2010 Honor Roll

Community Service at The Ohio State University: Honor Roll 2010 with Distinction

This page recognizes outstanding service-learning and community service by Ohio State students, faculty, and staff. The following stories were gathered as part of Ohio State’s application for the 2010 President’s Higher Education Community Service Honor Roll, administered by the Corporation for National and Community Service.

2010 Printable Fact Sheet

Ohio Appalachia Community Cancer Network (ACCN)

The Ohio Appalachia Community Cancer Network (ACCN) consists of a network of community-academic partners united by one common goal: to conquer the high cancer rates faced by residents in the 32-county area of Appalachian Ohio. ACCN is one of 25 Community Networks Programs funded by the National Cancer Institute’s Center to Reduce Cancer Health Disparities. The Ohio State University (OSU) coordinates the Appalachia Ohio program with community partners, including members of five community-based cancer coalitions, which help design, implement and evaluate community-based projects. Ohio ACCN demonstrates OSU’s mission of teaching, research and service by engaging community members in education and research opportunities and by offering experiential learning opportunities for students, post-doctoral fellows and junior faculty members. This collaboration among researchers, students, staff and community partners has enabled students to enrich their learning with practical experiences in public health among an underserved population and enabled community members to participate in health screenings, educational sessions, research projects and conferences. Funded initiatives since ACCN’s inception in 2005 have focused on reducing barriers to breast cancer screening; using strong church communities to increase awareness about cancer risk and the benefits of exercise and a good diet; public advocacy and awareness of colon cancer screening; and worksite wellness. Assessments of ACCN projects show increased awareness, participation and preventative action. OSU faculty has successfully competed for over $19 million in research funds, and OSU’s Center for Population Health and Health Disparities recently secured refunding from the National Institutes of Health – one of only five cancer-focused centers funded in the country. This synergy has produced new, creative ways to solve community health problems by weaving the unique cultural characteristics of Appalachia into scholarship.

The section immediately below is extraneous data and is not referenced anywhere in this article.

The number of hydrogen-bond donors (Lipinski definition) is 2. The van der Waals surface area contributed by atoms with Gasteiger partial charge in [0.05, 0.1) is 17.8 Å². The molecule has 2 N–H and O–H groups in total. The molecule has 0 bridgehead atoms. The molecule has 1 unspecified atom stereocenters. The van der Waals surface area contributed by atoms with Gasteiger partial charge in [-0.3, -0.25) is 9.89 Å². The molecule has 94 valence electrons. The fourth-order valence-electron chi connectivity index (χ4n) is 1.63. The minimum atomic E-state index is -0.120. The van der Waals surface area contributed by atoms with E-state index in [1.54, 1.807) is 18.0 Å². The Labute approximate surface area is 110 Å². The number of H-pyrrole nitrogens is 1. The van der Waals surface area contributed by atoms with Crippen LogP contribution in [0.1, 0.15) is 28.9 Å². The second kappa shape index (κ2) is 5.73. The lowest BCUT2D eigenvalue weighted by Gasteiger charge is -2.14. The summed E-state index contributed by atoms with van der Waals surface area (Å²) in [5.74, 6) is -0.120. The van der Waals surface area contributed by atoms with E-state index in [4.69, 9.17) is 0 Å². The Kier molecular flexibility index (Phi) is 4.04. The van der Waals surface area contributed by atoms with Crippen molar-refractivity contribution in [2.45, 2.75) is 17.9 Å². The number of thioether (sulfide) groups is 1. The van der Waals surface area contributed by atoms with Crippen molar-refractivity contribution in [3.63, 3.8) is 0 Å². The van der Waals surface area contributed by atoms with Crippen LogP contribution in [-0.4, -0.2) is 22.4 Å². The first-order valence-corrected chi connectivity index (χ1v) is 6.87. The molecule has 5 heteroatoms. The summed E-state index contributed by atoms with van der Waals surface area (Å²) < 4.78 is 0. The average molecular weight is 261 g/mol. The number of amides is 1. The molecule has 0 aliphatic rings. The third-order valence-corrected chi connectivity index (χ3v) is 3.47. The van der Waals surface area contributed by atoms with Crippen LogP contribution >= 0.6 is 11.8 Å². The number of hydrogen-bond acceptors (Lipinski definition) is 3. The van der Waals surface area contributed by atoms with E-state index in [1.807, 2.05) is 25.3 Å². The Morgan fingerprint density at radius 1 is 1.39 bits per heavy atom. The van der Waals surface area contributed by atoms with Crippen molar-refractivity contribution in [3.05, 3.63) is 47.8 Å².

OSU Student Farm and MHS Farmer’s Market (A Partnership of Ohio State University College of Food, Agricultural and Environmental Sciences (CFAES) and Metro High School)

OSU Student Farm brings together students, faculty and staff of The Ohio State University (OSU) and Metro Early College High School to learn about sustainable agriculture. Metro High School (MHS) is designed to advance science, technology, math and engineering (STEM) education. It was founded through a collaboration of OSU, Battelle Memorial Institute (the world’s largest independent research and development organization) and Franklin County Educational Council. With support from PAST Foundation’s Growing America Program, high school students, undergraduates, graduate students and others work at the farm on testing growing styles, mulching and weed management, marketing, and fruit and vegetable varieties. Students are involved year-round and gain experience in planning, maintenance, management, harvesting and marketing. OSU students mentor MHS students, who sell the produce at MHS Farmer’s Market during the summer. MHS students contact vendors, coordinate contracts and run the market, providing a sense of entrepreneurship and ownership. The Student Farm has been successful in achieving its education goals for students, and it has provided the surrounding community with a needed outlet to buy fresh, local, sustainable produce. An average of 350-400 consumers visited each market. Student farmers also provided community tours of the farm and donated extra produce to Mid-Ohio Food Bank. This successful program received grant support from OSU’s Offices of Outreach & Engagement.